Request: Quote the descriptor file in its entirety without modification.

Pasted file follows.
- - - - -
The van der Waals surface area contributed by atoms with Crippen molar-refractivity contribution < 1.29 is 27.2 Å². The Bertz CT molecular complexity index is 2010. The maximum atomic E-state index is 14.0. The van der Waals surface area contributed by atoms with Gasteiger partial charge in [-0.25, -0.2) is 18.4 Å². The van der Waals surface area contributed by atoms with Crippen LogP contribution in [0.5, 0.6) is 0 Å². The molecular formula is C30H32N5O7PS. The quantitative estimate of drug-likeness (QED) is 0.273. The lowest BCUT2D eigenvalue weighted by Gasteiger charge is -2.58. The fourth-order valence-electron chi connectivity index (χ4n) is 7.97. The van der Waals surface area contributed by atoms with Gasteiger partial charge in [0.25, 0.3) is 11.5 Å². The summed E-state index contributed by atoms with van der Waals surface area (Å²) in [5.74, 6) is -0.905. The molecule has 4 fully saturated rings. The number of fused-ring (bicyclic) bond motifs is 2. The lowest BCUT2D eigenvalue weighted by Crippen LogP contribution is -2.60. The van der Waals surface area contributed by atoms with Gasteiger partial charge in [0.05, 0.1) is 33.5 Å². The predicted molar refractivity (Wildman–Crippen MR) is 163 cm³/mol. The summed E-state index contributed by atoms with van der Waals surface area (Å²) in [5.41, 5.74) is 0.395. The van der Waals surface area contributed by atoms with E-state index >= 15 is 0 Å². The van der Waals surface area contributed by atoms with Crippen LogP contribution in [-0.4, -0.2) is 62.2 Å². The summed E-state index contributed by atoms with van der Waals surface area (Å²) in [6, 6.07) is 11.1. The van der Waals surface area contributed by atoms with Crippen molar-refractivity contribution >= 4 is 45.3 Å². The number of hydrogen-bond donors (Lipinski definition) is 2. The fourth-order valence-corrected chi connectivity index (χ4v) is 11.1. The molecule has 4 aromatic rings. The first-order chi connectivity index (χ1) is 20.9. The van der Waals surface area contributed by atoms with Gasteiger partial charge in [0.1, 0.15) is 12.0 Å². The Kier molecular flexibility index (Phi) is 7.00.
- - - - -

The van der Waals surface area contributed by atoms with Crippen molar-refractivity contribution < 1.29 is 27.2 Å². The Bertz CT molecular complexity index is 2010. The maximum atomic E-state index is 14.0. The van der Waals surface area contributed by atoms with Gasteiger partial charge in [-0.25, -0.2) is 18.4 Å². The van der Waals surface area contributed by atoms with Crippen LogP contribution in [0.5, 0.6) is 0 Å². The molecular formula is C30H32N5O7PS. The quantitative estimate of drug-likeness (QED) is 0.273. The lowest BCUT2D eigenvalue weighted by Gasteiger charge is -2.58. The fourth-order valence-electron chi connectivity index (χ4n) is 7.97. The van der Waals surface area contributed by atoms with Gasteiger partial charge in [0.25, 0.3) is 11.5 Å². The summed E-state index contributed by atoms with van der Waals surface area (Å²) in [5.74, 6) is -0.905. The molecule has 4 fully saturated rings. The number of fused-ring (bicyclic) bond motifs is 2. The lowest BCUT2D eigenvalue weighted by Crippen LogP contribution is -2.60. The van der Waals surface area contributed by atoms with Gasteiger partial charge in [0.05, 0.1) is 33.5 Å². The predicted molar refractivity (Wildman–Crippen MR) is 163 cm³/mol. The summed E-state index contributed by atoms with van der Waals surface area (Å²) in [5.41, 5.74) is 0.395. The van der Waals surface area contributed by atoms with E-state index >= 15 is 0 Å². The van der Waals surface area contributed by atoms with Crippen LogP contribution in [-0.4, -0.2) is 62.2 Å². The summed E-state index contributed by atoms with van der Waals surface area (Å²) in [6, 6.07) is 11.1. The van der Waals surface area contributed by atoms with Crippen molar-refractivity contribution >= 4 is 45.3 Å². The number of hydrogen-bond donors (Lipinski definition) is 2. The fourth-order valence-corrected chi connectivity index (χ4v) is 11.1. The molecule has 4 aromatic rings. The first-order chi connectivity index (χ1) is 20.9. The van der Waals surface area contributed by atoms with Gasteiger partial charge in [0.1, 0.15) is 12.0 Å². The Kier molecular flexibility index (Phi) is 7.00.